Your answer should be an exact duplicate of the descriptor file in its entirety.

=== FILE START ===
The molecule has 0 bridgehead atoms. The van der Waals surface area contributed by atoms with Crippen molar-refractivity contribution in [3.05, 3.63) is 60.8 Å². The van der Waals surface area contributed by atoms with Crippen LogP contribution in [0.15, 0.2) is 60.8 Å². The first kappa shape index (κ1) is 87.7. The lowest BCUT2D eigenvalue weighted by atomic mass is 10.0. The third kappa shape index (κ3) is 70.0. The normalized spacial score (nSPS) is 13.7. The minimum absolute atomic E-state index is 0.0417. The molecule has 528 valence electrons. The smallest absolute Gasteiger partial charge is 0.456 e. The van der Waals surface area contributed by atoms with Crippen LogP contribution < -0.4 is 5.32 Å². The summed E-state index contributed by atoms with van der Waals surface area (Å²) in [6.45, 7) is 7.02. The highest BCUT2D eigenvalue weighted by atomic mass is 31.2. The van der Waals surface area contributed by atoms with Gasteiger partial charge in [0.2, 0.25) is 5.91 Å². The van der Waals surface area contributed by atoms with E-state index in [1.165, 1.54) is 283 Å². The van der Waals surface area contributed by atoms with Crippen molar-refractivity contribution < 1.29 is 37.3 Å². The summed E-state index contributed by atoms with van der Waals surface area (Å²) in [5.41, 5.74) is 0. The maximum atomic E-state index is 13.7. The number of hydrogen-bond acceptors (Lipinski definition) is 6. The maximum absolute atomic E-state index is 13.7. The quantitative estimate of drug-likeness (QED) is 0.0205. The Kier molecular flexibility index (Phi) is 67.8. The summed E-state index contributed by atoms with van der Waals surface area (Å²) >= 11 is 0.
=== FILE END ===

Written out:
The molecule has 0 bridgehead atoms. The van der Waals surface area contributed by atoms with Crippen molar-refractivity contribution in [3.05, 3.63) is 60.8 Å². The van der Waals surface area contributed by atoms with Crippen LogP contribution in [0.15, 0.2) is 60.8 Å². The first kappa shape index (κ1) is 87.7. The lowest BCUT2D eigenvalue weighted by atomic mass is 10.0. The third kappa shape index (κ3) is 70.0. The normalized spacial score (nSPS) is 13.7. The minimum absolute atomic E-state index is 0.0417. The molecule has 528 valence electrons. The smallest absolute Gasteiger partial charge is 0.456 e. The van der Waals surface area contributed by atoms with Crippen LogP contribution < -0.4 is 5.32 Å². The summed E-state index contributed by atoms with van der Waals surface area (Å²) in [6.45, 7) is 7.02. The highest BCUT2D eigenvalue weighted by atomic mass is 31.2. The van der Waals surface area contributed by atoms with Gasteiger partial charge in [0.2, 0.25) is 5.91 Å². The van der Waals surface area contributed by atoms with E-state index in [1.165, 1.54) is 283 Å². The van der Waals surface area contributed by atoms with Crippen molar-refractivity contribution < 1.29 is 37.3 Å². The summed E-state index contributed by atoms with van der Waals surface area (Å²) in [5.41, 5.74) is 0. The maximum atomic E-state index is 13.7. The number of hydrogen-bond acceptors (Lipinski definition) is 6. The maximum absolute atomic E-state index is 13.7. The quantitative estimate of drug-likeness (QED) is 0.0205. The Kier molecular flexibility index (Phi) is 67.8. The summed E-state index contributed by atoms with van der Waals surface area (Å²) >= 11 is 0.